Important transport links
1 July 2013
After last year's wet summer and some recent challenging winters, few of us need reminding that the only certainty about Britain's weather is how changeable it is. In extreme weather, transport is often affected. That's why the close ties between the Department for Transport (DfT) and Met Office are so important, as Lucy Chadwick, DG International, Strategy and Environment Group for DfT, explains.
Whatever the time of year, it's never too early to think about what's round the next seasonal corner and get ready for whatever the weather throws at us. In times of severe weather, floods, and other natural hazards such as volcanic ash, DfT and our executive agencies, the Marine and Coastguard Agency and Highways Agency, work closely with the Met Office to protect lives and minimise disruption on land, at sea and in the air.
Snow, biting winds and plummeting temperatures take their toll on our transport networks. So, it is in winter especially that the DfT and Met Office engage. In recent years, the UK has experienced extreme winters. Even during milder winters, there can be severe ice and snow. We are also well aware that regional contrasts and daily differences can be significant - as well as the possibility of severe conditions outside of the core winter months of December, January and February - hence the importance of our close working relationship with the Met Office.
Flooding has the potential to cause huge problems to the transport network, both during winter and summer, so we routinely use Met Office advice for risk assessment and contingency planning, as well as daily operations. In extreme weather situations DfT has access to further forecaster support. Regular operational forecasts enable my department, and the transport sector more widely, to flex resources to meet the variability for contingency planning and resilience.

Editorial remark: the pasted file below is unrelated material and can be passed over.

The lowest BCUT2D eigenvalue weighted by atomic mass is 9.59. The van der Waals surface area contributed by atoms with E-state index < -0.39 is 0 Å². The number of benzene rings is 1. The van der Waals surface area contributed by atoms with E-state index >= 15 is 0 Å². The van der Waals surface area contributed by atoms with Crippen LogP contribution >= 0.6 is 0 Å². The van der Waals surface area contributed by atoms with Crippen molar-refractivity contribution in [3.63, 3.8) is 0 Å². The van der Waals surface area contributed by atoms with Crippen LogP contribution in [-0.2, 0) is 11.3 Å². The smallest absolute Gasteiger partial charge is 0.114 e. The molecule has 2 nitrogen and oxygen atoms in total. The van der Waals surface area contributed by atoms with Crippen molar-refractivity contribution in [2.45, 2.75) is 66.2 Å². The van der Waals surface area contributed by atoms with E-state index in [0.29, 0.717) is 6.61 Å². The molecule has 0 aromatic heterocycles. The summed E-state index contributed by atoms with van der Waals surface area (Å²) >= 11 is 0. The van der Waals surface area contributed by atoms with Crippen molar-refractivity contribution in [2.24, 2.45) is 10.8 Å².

The accuracy of Met Office short-range forecasts is very high and the Met Office 1-5 day forecast and severe weather warnings help Government, local councils, train, airport and road operators, to minimise the impact of severe weather.
Accurate and aligned messages
DfT now has a high-level understanding with the Met Office which sets out basic working principles. If severe weather is expected, the arrangement can speed up facilitation of a dedicated forecaster. DfT and Met Office communications teams also work closely to ensure messages are accurate and aligned across government.
To help keep roads open we work closely with local authorities. Through the Highways Agency we've introduced a new Weather Information Service so everyone involved in gritting and snow-clearing, has accurate, up-to-date forecasts. To let motorists know how their journeys could be affected by severe weather, there's even a Met Office forecaster in the Highways Agency's National Traffic Operations Centre.
On our railways, we've invested to help train operators keep tracks clear from snow and flood water. We haven't forgotten the impact that extreme weather can have on airports and lessons have been learned. Heathrow has a £50 million resilience investment plan and, aware of the benefits an embedded Met Office forecaster has brought to the Highways Agency, Heathrow has now followed suit.
In extreme conditions, how, when and where we travel will always be affected to some degree. It's unavoidable, even in countries that regularly experience harsh winters. What really matters is taking the time to prepare. After that, what matters is the speed of response, the effectiveness of mitigation measures and the time it takes for transport networks to recover. These are key components of effective resilience and they're at the heart of this Government's efforts to keep the country moving. So, while the Great British weather will do what it does, through our important links with the Met Office we are better prepared to deal with the challenges nature throws at us.
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